Because the tango's essential qualities run through other areas of life, it is transforming how people typically think about social dancing. In nearly every city in the world, there are not only tango dancers, but tango communities. There are groups of people dedicated to cultivating these skills of acting and reacting "in the moment." A global electronic tango discussion group provides an active forum where the dialogue of tango approaches philosophical inquiry.

A favorite subject is the energy of leading vs the energy of following. Are these qualities specific to men or women? Are they completely opposite or do leading and following responsibilities actually shift back and forth between the two partners? Sending and receiving, speaking and listening. These are universal forces we employ in all of our relationships, in all areas of our lives.

The tango is not for the weak of spirit. The union of mind and body is no small task, and dancing challenges us to be patient and accepting of ourselves and of others. Enthusiasts attest, however, to profound intimacy, unbridled joy, and good old fashioned fun as worthy rewards to overcoming the initial insecurity and tension of your first tango lessons. The tango is a metaphor for the way we relate to the world and to each other. It is a process we engage in. This process prompts us to examine the ways in which we learn and communicate with others, and teaches us as much about ourselves as it does about the tango. Are we impatient with ourselves or with our partners as we learn? Do we dwell on mistakes, or use them as learning opportunities? When two different teachers give us contradictory information, do we label one right and one wrong, or use both perspectives to our advantage?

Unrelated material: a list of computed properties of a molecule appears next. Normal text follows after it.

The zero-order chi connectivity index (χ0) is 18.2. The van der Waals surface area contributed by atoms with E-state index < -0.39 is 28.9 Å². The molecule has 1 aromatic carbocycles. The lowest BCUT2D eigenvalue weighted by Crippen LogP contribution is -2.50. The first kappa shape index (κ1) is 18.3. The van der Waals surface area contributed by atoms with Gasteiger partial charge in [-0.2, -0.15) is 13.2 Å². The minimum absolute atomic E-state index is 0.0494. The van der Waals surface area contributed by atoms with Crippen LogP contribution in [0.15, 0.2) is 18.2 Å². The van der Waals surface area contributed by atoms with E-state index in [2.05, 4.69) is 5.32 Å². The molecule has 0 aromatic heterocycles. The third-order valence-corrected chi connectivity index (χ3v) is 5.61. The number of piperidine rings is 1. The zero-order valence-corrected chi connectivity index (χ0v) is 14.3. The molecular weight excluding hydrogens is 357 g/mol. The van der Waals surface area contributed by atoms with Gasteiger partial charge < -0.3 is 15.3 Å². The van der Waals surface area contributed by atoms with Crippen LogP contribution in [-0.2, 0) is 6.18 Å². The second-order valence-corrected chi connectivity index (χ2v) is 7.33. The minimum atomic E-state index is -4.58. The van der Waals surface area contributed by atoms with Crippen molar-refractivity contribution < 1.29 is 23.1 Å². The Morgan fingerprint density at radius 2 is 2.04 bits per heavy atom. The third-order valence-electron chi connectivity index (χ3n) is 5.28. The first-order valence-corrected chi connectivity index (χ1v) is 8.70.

As we learn the "lead and follow" technique of the tango, it becomes possible to see miscommunications rather than errors, and to seek greater clarity within the non-verbal dance language rather than blaming our partner for taking the "wrong step." In allowing ourselves to relax, focus, and exist in the moment with our dance partner, we find a sense of balance while dancing that teaches us about life. The tango grabs our attention with its fascinating legwork, then points us inward toward our natural desire for self-expression. The Spanish verbs that the Argentines frequently use for "lead and follow" - marcar and responder - translate more precisely as "show the way" and "respond." This is a process we learn by dancing the tango, but that we can also use within ourselves in other areas of life. The creative "internal leader" in each of us longs to express itself with all of the authority and truth that the tango leader embodies. If we listen, the responsive "internal follower" will not question those creative desires, but will trust them, as a tango follower trusts her partner, and allow them to be reflected in personal choices of recreational pursuits, professional ambitions, and love relationships.

Sharna's Website includes videos in the Perfomance section.